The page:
The power of The Blob lies in its early depictions of small town life, the lingering shots of fountains in the town square or dusty sidewalks devoid of human life; the opening credits sequence throws the viewer right into the town before introducing them to the big football game between rival towns, the star football player able to convert a fantastic touchdown and also getting the cute cheerleader in the process. Welcome to Arborville, California, a place that feels a lot like the small town life of the 1958 film but with updated themes of bad boys, their reputations in town, and the government’s increased meddling in science.
Chuck Russell and Frank Darabont co-wrote the screenplay for this update, and they often trade off between tongue-in-cheek humor and sci-fi scares. But early on it’s clear that The Blob is not just a monster that threatens to consume the entire town; it’s also an allegory for claustrophobia in a place where it’s difficult to overcome your namesake and reputation. The Blob punctuates this from the moment Russell centers on the jock Paul (Donovan Leitch Jr.) as he gets together with the hot cheerleader Meg (Shawnee Smith). Paul looks like our ordinary hero, the type of guy who comes through in the clutch. Not only that, but he also seems like a genuinely nice guy, not the arrogant personality that his friend Scott (Ricky Paull Goldin) has. As The Blob gets rolling, Russell intercuts to scenes with Brian (Kevin Dillon), a bad boy with a bike and the epitome of ’80s hair styles (perhaps it was the intention that it looks like Dillon’s hair is trying to consume his head a la The Blob’s MO), who clearly has some familial issues and some recent delinquencies but otherwise has good intentions.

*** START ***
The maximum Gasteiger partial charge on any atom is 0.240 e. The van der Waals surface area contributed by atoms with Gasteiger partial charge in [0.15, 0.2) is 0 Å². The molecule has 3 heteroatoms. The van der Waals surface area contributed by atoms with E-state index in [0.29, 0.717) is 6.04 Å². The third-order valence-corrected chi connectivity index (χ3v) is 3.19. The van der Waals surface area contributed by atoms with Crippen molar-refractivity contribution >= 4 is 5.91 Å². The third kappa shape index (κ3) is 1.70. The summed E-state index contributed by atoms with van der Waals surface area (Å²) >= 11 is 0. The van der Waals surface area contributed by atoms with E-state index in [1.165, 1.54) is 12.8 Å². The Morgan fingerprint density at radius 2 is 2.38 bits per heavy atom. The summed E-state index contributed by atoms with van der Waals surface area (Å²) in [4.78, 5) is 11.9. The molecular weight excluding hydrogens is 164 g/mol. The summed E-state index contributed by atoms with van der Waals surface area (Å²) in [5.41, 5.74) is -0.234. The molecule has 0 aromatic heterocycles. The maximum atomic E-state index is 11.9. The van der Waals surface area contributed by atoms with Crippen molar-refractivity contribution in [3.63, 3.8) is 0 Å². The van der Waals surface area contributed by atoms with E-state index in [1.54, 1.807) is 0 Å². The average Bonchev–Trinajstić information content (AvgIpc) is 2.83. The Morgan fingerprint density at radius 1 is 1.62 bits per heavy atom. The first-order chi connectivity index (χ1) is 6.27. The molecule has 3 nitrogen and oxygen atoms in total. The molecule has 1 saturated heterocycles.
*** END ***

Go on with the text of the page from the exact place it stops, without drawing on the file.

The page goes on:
This is a jarring introduction at first; Paul should be our main protagonist, and Brian the antagonist, but The Blob paints a warmer picture of Brian than anyone else in the film besides Meg. And soon, Russell is throwing a wrench into the plot once the Blob makes its appearance: Paul gets a particularly violent, viscous-y death at the creature’s hands, or rather, jelly. It is Brian who emerges as the bad boy with a good heart, the kind of man who gets another shot at overcoming his nearly confining past to counteract not only the Blob, but humanity as well. With this, Russell and Darabont circumvent the usual themes of horror films, making The Blob a film that also improves upon the original’s idea.
But the plot isn’t the best part of the film; it’s the practical blob effects that really put the jelly on this sandwich. The Blob offers a number of awesome scenes, where people are consumed and partially digested by whatever acids are in the blob’s makeup. Some of those are done with fantastic makeup effects, like Paul’s death attempting to crawl out of the gelatinous fluid – it is, in part, a reversal of birth, and it’s just as frightening to watch. More than that, Russell doesn’t skimp on creative visuals; a phone booth bursts in on a victim due to the Blob’s constriction, and a man is sucked into a sink pipeline after being dissolved enough to get through the drain.
These are scenes that come without the CGI effects that movies of this sort would rely on now. These are practical, and adhering to the jelly-like monster of the film, messy. They add depth to a film that could otherwise be another bland depiction of an unknown terror killing off the town. The Blob is still shlocky, but it’s intentionally so; Darabont and Russell have fun with the genre’s subtext while doing significant metaphorical work.
It’s no wonder, then, that The Blob would be brought back to devoted fans thanks to Twilight Time, releasing it in a limited edition of 5000. As of this writing, it’s too late to get your hands on a copy of this, so that makes it hard to review; if you’ve already gotten it, you know how great this is. If you didn’t, then you’re probably resenting the fact you didn’t pick it up.
Either way, The Blob is a great release. It comes with a special essay insert from Julie Kirgo (and if you know me, I love my home video inserts), as well as some great cover art and a nice, if unoriginal, menu picture. The 1080p quality looks great with just a little bit of noise and fuzz, though nothing that will detract from the viewing experience at all.
The bonus features on the disc are slimmer than I would have liked, with just one interview with director Chuck Russell provided by Shock Till You Drop during a Friday Night Frights at The Cinefamily; still, that runs 18 minutes and gets some great discussion out of Russell. Also available is a commentary track with Ryan Turek and Chuck Russell, and an isolated score track option. You’ll also get both red and green band trailers.